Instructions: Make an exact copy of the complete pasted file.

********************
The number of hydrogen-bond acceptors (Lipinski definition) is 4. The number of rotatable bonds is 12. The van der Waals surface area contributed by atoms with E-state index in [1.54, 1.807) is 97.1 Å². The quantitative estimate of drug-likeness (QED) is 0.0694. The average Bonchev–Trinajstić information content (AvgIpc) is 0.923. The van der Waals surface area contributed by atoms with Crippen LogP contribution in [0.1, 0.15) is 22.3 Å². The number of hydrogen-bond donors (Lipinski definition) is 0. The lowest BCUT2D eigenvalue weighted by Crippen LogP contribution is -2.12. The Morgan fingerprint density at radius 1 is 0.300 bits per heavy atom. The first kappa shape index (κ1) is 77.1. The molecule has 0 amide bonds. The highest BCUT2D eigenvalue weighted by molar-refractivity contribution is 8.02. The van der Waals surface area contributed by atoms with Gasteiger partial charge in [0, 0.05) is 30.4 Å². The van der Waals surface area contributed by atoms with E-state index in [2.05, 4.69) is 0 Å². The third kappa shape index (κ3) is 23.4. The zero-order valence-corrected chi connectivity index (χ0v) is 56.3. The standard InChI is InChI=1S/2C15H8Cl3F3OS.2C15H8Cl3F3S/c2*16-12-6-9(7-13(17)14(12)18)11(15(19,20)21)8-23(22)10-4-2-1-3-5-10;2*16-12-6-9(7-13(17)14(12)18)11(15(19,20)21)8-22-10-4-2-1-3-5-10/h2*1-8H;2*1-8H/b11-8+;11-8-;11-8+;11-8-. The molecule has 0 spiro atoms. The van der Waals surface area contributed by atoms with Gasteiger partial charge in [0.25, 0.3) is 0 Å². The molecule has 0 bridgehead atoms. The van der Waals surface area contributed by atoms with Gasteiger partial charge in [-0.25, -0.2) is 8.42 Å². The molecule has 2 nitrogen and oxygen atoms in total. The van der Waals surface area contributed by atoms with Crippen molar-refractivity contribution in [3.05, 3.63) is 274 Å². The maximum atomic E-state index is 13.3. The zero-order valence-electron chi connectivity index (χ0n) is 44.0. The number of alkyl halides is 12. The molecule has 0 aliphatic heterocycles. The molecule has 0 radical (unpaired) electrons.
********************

The number of hydrogen-bond acceptors (Lipinski definition) is 4. The number of rotatable bonds is 12. The van der Waals surface area contributed by atoms with E-state index in [1.54, 1.807) is 97.1 Å². The quantitative estimate of drug-likeness (QED) is 0.0694. The average Bonchev–Trinajstić information content (AvgIpc) is 0.923. The van der Waals surface area contributed by atoms with Crippen LogP contribution in [0.1, 0.15) is 22.3 Å². The number of hydrogen-bond donors (Lipinski definition) is 0. The lowest BCUT2D eigenvalue weighted by Crippen LogP contribution is -2.12. The Morgan fingerprint density at radius 1 is 0.300 bits per heavy atom. The first kappa shape index (κ1) is 77.1. The molecule has 0 amide bonds. The highest BCUT2D eigenvalue weighted by molar-refractivity contribution is 8.02. The van der Waals surface area contributed by atoms with Gasteiger partial charge in [0, 0.05) is 30.4 Å². The van der Waals surface area contributed by atoms with E-state index in [2.05, 4.69) is 0 Å². The third kappa shape index (κ3) is 23.4. The zero-order valence-corrected chi connectivity index (χ0v) is 56.3. The standard InChI is InChI=1S/2C15H8Cl3F3OS.2C15H8Cl3F3S/c2*16-12-6-9(7-13(17)14(12)18)11(15(19,20)21)8-23(22)10-4-2-1-3-5-10;2*16-12-6-9(7-13(17)14(12)18)11(15(19,20)21)8-22-10-4-2-1-3-5-10/h2*1-8H;2*1-8H/b11-8+;11-8-;11-8+;11-8-. The molecule has 0 spiro atoms. The van der Waals surface area contributed by atoms with Gasteiger partial charge in [0.25, 0.3) is 0 Å². The molecule has 0 bridgehead atoms. The van der Waals surface area contributed by atoms with Gasteiger partial charge in [-0.25, -0.2) is 8.42 Å². The molecule has 2 nitrogen and oxygen atoms in total. The van der Waals surface area contributed by atoms with Crippen molar-refractivity contribution in [3.05, 3.63) is 274 Å². The maximum atomic E-state index is 13.3. The zero-order valence-electron chi connectivity index (χ0n) is 44.0. The number of alkyl halides is 12. The molecule has 0 aliphatic heterocycles. The molecule has 0 radical (unpaired) electrons.